In his book, Say What You Mean, Oren Jay Sofer writes, “If I could teach people only one tool for training in presence it would be to pause. The space of one pause can make a world of difference…The pause is pregnant with possibility. In one breath, we can notice thoughts, feelings, and impulses, and choose which ones to follow. It’s like a mini meditation, an infusion of presence to help stay clear and balanced.”
I agree with Sofer around the importance of the pause. I also agree with what Bruce Lee says: “We don’t rise to meet our expectations. We fall to our level of training.” And so, if I could offer one training at this time it would be just that: the sacred art of pausing.
The Space Offers Choice
Human beings have often been referred to as “human doings” because of our ridiculous pace and over-busy lifestyle. For this reason, many people sincerely believe and assert that there is simply no space between a stimulus and a response. They are certain that the two are enmeshed and that impulsive behaviors follow triggers without choice.
I wholeheartedly disagree with this assertion and, instead, agree with Viktor Frankl who wrote in his book Man’s Search for Meaning, “Between stimulus and response there is a space. In that space is our power to choose our response.”
Reclaim Your Power
For 14 months now, in the midst of this global pandemic, many of us have felt gripped by uncertainty, anxiety, and powerlessness due to a lack of control. Becoming mindful and remembering to pause creates space that allows us to reclaim our power and be more in control.
As society slowly begins to re-open and re-normalize, we will need some help navigating our way through. It will be messy and confusing in moments and most likely we will want and need to use the invaluable pause.
Pausing to Breathe
There are various ways to create a pause, but the simplest by far is to take a deep, audible inbreath and outbreath. Not only does this immediately calm the nervous system, but it offers space to notice whatever is arising and to consciously choose a different response.
When someone yells at us, we oftentimes feel triggered and yell back. We are conditioned to meet fight with fight and to battle back. It’s the basis of most arguments. The pause, however, allows us to try something different—to slow things down and adjust body, mind, and/or behavior. American psychologist and meditation teacher Tara Brach says that the pause offers the space for a “U-Turn.”
The pause is flexible and can vary in length depending on the circumstance. It can also be internally or externally directed. It can be used as a self-care practice to slow things down and “self-regulate” and can be as brief as taking one or two deep breaths. Pausing can also be used as a relational practice to slow the pace of a conversation and “co-regulate.” Sometimes all that is needed is a micropause, which has been defined by Sofer as “an almost imperceptible gap in the flow of speech.” Other times, you may request a longer pause, either a non-verbal or verbal one.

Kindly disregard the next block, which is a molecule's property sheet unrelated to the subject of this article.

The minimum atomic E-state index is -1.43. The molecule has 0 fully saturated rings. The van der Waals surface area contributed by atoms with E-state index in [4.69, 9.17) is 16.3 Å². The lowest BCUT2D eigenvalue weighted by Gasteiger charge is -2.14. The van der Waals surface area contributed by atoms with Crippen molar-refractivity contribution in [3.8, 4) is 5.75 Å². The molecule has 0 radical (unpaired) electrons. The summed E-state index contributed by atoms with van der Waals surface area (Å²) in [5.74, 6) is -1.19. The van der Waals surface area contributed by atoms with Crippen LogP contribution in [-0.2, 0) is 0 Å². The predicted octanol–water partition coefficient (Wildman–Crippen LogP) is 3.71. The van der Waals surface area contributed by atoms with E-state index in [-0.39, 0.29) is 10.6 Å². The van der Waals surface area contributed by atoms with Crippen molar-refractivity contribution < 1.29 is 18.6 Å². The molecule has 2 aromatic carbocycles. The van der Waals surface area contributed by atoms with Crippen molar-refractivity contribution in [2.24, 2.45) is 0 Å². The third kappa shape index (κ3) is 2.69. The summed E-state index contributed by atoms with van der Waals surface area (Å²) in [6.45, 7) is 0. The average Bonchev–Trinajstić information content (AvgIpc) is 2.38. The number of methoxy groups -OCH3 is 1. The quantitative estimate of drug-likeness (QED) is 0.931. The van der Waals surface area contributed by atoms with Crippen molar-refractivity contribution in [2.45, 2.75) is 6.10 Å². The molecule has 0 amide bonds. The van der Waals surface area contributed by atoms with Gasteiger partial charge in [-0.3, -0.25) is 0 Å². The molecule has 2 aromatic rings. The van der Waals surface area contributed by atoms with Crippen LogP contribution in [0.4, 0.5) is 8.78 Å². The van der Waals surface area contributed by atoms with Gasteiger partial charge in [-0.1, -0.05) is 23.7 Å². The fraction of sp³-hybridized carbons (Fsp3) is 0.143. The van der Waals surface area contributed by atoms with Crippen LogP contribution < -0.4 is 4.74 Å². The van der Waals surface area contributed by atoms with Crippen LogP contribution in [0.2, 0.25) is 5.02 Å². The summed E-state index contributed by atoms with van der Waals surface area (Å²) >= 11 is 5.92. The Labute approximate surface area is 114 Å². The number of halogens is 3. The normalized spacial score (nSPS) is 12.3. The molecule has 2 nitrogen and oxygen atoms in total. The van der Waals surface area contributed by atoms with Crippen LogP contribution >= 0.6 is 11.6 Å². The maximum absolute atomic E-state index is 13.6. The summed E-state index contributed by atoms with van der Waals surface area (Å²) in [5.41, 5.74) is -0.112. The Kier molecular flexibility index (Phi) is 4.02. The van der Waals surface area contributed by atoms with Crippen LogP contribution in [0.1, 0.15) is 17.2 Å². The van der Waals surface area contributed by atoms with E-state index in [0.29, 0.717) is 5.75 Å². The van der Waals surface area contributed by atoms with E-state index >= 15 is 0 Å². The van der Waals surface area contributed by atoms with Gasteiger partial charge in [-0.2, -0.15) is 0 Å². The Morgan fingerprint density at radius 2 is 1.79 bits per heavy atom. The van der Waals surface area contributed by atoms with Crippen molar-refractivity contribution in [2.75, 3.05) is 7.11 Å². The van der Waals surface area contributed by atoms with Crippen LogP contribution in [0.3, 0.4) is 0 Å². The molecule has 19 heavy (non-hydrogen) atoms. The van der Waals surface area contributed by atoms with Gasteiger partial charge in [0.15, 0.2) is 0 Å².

Here are some specific ways that Sofer offers to create a verbal pause during a difficult conversation:
- “I’m not sure. I’d like to think about that.”
- “Can we pause for a moment? I want to gather my thoughts.”
- “I’d really like to consider this more carefully. Can I get back to you on it?”
The Hardest Part is Remembering to Practice
The power of the pause has been scientifically proven—it calms the nervous system. For this reason, it is also very helpful to pause and check-in with yourself periodically throughout the day, to stay balanced and regulated.
But the hardest part about building new practices is actually remembering to use them. Personally, I love post-it notes and posters and find it helpful to adorn my house with visual reminders, such as an image of a U-Turn with the word PAUSE in all caps below it. I encourage my clients to get creative and even artistic when customizing their own visual cues. Or you may prefer to set timers on your phone for regular check-ins.
Consider even creating code words with your loved ones that will act as reminders when you begin to sense the energy shifting and reactivity building. Feel free to experiment and even have some fun with it.
What matters most is that we remember to use our tools, not when or how we remember.
A World of Difference
When you experience the power of the pause in real time, it’s almost magical. In the middle of a heated discussion, when things are feeling emotionally charged and far too intense, you can shift the energy by pausing. Taking just one or two deep breaths or literally requesting a pause in a conversation can shift the trajectory of an entire situation. When you create some space and distance, the moments can unfold in surprisingly new ways, and you can effectively manage your reactivity.
Yes, the pause is “pregnant with possibility” and “can make a world of difference.” Whatever the scenario, if you choose not to battle back, the argument may never even happen. The anger and resentment may not have a chance to fester. Instead, you may find access to empathy and/or compassion for the other person as well as for yourself.
Remembering to pause and breathe helps you to stay grounded and balanced so you can be more skillful, kind, and resourceful in your responses.